OKLAHOMA CITY (KFOR) – State Treasurer Randy McDaniel announced he will not seek another term as treasurer.
While McDaniel will not pursue a new term, he will serve the remainder of his term until its scheduled end on Jan. 9, 2023.
“It has been an honor to serve Oklahoma as state treasurer and as a state representative,” McDaniel said. “I am thankful for each opportunity and make this announcement with great appreciation for those who made it possible, especially my loving wife, Julie, and our family. Our children, Grace and John, are now in middle school, and this decision allows me to give priority to family rather than a statewide campaign.”
McDaniel said he’s now announcing his decision not to run to give candidates for the office enough time to organize and campaign. He said significant lead time is usually needed for a statewide race.
He was elected in 2018, becoming Oklahoma’s 19th State Treasurer. He won all 77 counties and received nearly 72 percent of the vote.
McDaniel succeeded Oklahoma Treasurer Ken Miller, who resigned from office early to take a position with energy giant OGE Energy Corp.
“During his tenure, McDaniel has managed the consolidation of the state’s bond financing operations and has overseen major growth in the Oklahoma 529 College Savings Plan and OK STABLE, a savings and investment program for people with disabilities,” a State Treasurer’s Office news release said. “He won legislative approval this year for a state income tax deduction for contributions to OK STABLE and increased flexibility for the allowable uses of college savings funds.”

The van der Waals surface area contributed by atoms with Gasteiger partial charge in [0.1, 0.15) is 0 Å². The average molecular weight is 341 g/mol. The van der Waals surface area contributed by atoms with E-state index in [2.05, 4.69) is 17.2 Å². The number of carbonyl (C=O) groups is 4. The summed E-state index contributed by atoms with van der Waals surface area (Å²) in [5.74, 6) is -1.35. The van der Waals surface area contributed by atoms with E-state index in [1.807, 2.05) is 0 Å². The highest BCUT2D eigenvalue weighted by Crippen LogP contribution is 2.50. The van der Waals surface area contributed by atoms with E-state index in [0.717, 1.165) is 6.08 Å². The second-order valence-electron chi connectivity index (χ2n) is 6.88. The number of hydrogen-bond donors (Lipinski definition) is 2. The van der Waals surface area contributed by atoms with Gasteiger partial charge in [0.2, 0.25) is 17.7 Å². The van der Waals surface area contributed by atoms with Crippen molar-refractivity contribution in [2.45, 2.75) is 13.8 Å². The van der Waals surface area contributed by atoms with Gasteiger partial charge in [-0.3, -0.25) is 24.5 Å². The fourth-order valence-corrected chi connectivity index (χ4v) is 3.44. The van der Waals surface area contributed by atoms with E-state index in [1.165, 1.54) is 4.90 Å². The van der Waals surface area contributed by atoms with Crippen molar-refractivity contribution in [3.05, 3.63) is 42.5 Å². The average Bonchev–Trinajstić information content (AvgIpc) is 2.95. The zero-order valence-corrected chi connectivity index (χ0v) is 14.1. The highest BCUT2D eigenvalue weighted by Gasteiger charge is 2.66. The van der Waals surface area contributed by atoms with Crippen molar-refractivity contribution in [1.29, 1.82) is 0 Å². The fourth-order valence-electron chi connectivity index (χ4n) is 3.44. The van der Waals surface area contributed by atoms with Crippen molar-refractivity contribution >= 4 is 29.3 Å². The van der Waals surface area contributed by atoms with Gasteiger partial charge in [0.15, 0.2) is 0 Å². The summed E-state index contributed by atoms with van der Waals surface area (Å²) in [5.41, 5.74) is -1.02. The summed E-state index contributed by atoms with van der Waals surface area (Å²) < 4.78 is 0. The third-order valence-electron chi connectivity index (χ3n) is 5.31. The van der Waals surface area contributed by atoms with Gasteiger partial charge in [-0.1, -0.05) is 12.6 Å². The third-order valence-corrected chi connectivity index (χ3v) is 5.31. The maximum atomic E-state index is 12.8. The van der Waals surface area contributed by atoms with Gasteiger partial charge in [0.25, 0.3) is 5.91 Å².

McDaniel was elected to the Oklahoma House of Representatives in 2006 and served 12 years in the House, during which he chaired the Banking, Financial Services and Pensions Committee.
The American Legislative Exchange Council, an organization made up of Conservative state legislators, named McDaniel the nation’s legislator of the year in 2015 for his work on the state’s retirement system.
McDaniel championed bills to get rid of state pensions for a 401(k) savings plan, saying in 2014 that 401(k) plans are more sustainable for the economy.
State employees, including teachers and firefighters, opposed the plan. Tulsa firefighter Jim Long said “a 401(k) is nothing but a savings account; you will outlive a savings account.”
The state government was $16 billion in debt at the time while paying public employee pensions.
“We still have over $11 billion of unpaid obligations,” McDaniel said at the time. “So clearly, that system led us down a path that’s affecting everything else in government.”
McDaniel graduated from the University of Oklahoma and earned a Master’s degree from Cambridge University. He worked as a banker and financial advisor before going into politics. He also served in the Oklahoma Army National Guard for 11 years, attaining the rank of captain.
“My time as state treasurer has been fulfilling and I’ve worked hard to make a difference,” he said. “My predecessors have been supportive. The professional staff in the treasurer’s office has been outstanding, never more evident than during the pandemic. I am proud to serve with them and look toward the future with faith and confidence.”